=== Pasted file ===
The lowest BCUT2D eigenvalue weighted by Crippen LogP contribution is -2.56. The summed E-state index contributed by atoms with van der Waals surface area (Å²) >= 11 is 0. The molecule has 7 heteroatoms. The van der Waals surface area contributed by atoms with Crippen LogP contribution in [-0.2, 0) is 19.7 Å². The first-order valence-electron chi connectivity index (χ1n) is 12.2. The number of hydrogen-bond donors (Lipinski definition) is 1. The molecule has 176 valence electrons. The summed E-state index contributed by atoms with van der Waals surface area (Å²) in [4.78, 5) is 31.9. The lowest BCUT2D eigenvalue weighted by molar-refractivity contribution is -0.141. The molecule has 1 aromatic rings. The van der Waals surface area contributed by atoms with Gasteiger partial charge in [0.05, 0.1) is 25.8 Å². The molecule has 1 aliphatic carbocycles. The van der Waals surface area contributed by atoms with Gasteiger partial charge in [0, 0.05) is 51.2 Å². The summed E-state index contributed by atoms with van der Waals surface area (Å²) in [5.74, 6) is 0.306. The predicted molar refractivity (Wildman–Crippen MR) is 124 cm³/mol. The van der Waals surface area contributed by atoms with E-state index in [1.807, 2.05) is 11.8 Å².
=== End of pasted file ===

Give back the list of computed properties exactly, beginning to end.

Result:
The lowest BCUT2D eigenvalue weighted by Crippen LogP contribution is -2.56. The summed E-state index contributed by atoms with van der Waals surface area (Å²) >= 11 is 0. The molecule has 7 heteroatoms. The van der Waals surface area contributed by atoms with Crippen LogP contribution in [-0.2, 0) is 19.7 Å². The first-order valence-electron chi connectivity index (χ1n) is 12.2. The number of hydrogen-bond donors (Lipinski definition) is 1. The molecule has 176 valence electrons. The summed E-state index contributed by atoms with van der Waals surface area (Å²) in [4.78, 5) is 31.9. The lowest BCUT2D eigenvalue weighted by molar-refractivity contribution is -0.141. The molecule has 1 aromatic rings. The van der Waals surface area contributed by atoms with Gasteiger partial charge in [0.05, 0.1) is 25.8 Å². The molecule has 1 aliphatic carbocycles. The van der Waals surface area contributed by atoms with Gasteiger partial charge in [0, 0.05) is 51.2 Å². The summed E-state index contributed by atoms with van der Waals surface area (Å²) in [5.74, 6) is 0.306. The predicted molar refractivity (Wildman–Crippen MR) is 124 cm³/mol. The van der Waals surface area contributed by atoms with E-state index in [1.807, 2.05) is 11.8 Å².